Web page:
|ID||PR11, P/R11, S6|
|Title||White, Black, Red and Grey|
|Media||Oil on canvas|
|Size||54 x 44.5 cm|
|Signed||"M. Moss 1932" lower right|
|Location||Gemeentemuseum Collection, The Hague,|
|Provenance||Purchased by the Gemeentemuseum, The Hague, 1972, from a "private person" (likely to have been W. S. Nijhoff).|
|References||Illustrated on front cover of Kati Rötger and Paul Heike, eds. Differenzen in Der Geschlechterdifferenz - Aktuelle Perspektiven Der Geschlechterforschung. Berlin: Erich Schmidt Verlag GmbH & Co, 1999.
Figure 15 in Robert P. Welsh, The Place of Composition 12 with Small Blue Square in the Art of Piet Mondrian, National Gallery of Canada Bulletin and Annual Bulletin. No. 29,1977, pp. 3-32.
Illustration number 23, p. 51, in Ankie De Jongh-Vermeulen, Marlow Moss -De Constructie Van Een Nieuwe Werkelijkheid, Jong-Holland Vol. 10, No. 4,1994, pp. 40-52.
Illustration 23, p. 67, in Cor Blok, Piet Mondriaan: Een Catalogus Van Ziin Werk in Nederlands Openbaar Bezit. Amsterdam: Meulenhoff, 1974.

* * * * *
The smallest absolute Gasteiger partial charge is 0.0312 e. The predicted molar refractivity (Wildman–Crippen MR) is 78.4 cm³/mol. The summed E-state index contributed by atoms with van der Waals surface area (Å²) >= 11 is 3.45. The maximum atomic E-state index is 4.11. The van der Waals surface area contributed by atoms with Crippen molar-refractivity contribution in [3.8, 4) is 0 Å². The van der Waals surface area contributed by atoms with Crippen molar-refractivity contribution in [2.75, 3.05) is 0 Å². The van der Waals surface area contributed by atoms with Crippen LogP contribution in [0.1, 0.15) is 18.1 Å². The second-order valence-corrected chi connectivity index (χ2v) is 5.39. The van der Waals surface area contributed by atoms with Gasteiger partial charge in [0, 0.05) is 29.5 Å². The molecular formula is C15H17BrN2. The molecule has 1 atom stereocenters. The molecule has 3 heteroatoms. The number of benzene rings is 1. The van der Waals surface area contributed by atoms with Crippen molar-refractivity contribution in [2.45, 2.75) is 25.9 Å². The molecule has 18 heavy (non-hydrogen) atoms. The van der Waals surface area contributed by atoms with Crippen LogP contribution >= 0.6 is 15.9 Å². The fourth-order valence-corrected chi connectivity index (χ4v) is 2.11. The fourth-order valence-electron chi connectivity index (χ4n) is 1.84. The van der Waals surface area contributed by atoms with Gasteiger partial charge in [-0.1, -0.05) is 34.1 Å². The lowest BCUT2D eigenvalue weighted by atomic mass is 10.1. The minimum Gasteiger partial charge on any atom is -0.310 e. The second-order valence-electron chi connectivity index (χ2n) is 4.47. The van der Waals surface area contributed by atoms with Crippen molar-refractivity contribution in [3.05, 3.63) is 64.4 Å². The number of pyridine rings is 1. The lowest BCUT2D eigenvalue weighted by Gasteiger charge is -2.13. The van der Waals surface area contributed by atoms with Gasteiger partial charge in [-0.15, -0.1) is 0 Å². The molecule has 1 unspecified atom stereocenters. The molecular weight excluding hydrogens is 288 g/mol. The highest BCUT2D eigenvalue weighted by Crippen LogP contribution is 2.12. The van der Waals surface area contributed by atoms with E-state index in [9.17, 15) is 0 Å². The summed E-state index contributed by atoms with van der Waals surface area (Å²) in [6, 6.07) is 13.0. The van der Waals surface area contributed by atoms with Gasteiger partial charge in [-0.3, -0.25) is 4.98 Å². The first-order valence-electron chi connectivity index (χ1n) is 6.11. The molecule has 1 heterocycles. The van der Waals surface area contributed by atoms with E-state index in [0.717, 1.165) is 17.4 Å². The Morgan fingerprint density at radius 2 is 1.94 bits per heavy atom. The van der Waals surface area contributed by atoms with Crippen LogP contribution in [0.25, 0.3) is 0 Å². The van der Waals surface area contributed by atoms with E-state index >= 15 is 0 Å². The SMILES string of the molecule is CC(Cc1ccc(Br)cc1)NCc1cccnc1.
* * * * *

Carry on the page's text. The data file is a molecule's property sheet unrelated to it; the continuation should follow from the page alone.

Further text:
|Exhibitions||Amsterdam 1962, Amersfoort 2005|
|Sources||LH. Fig. 1 from FM, fig. 2 from LH, fig. 3 from PMdB.|
|Notes||From LH, "I saw this painting on the 6th July 2005 at The Gemeentemuseum, The Hague, with Frans
Peterse and Wietse van den Noort.
Signed M. Moss 1932.
Written on back:
It was in the care of a restorer (Wietse van den Noort ) as it was to be loaned to the Mondriaanhuis in Amersfoort (then directed by Ankie de Jongh-Vermeulen). A particularly interesting issue was that the restorer had found clear traces of yellow at the edges of the bottom grey and white 'landscape' planes. He suggested that Moss maybe first painted these segments yellow and then changed her mind. This is actually very unlikely, if accounts of Moss's working process are considered; a composition was developed in colour sketches, to precise line drawings, and completely finalised before being executed on canvas; a change of mind at this late stage would surely not be possible. I suggested the yellow was perhaps linseed oil that had been drawn from the glossy black line into the dryer white. We both looked very closely with a magnifier but couldn't be sure. He explained to me the methods of restoration he uses (gouache and water-based paints)."
The installation photograph from the Mondriaanhuis exhibition shows PR11 hanging next to a work by Jean Gorin."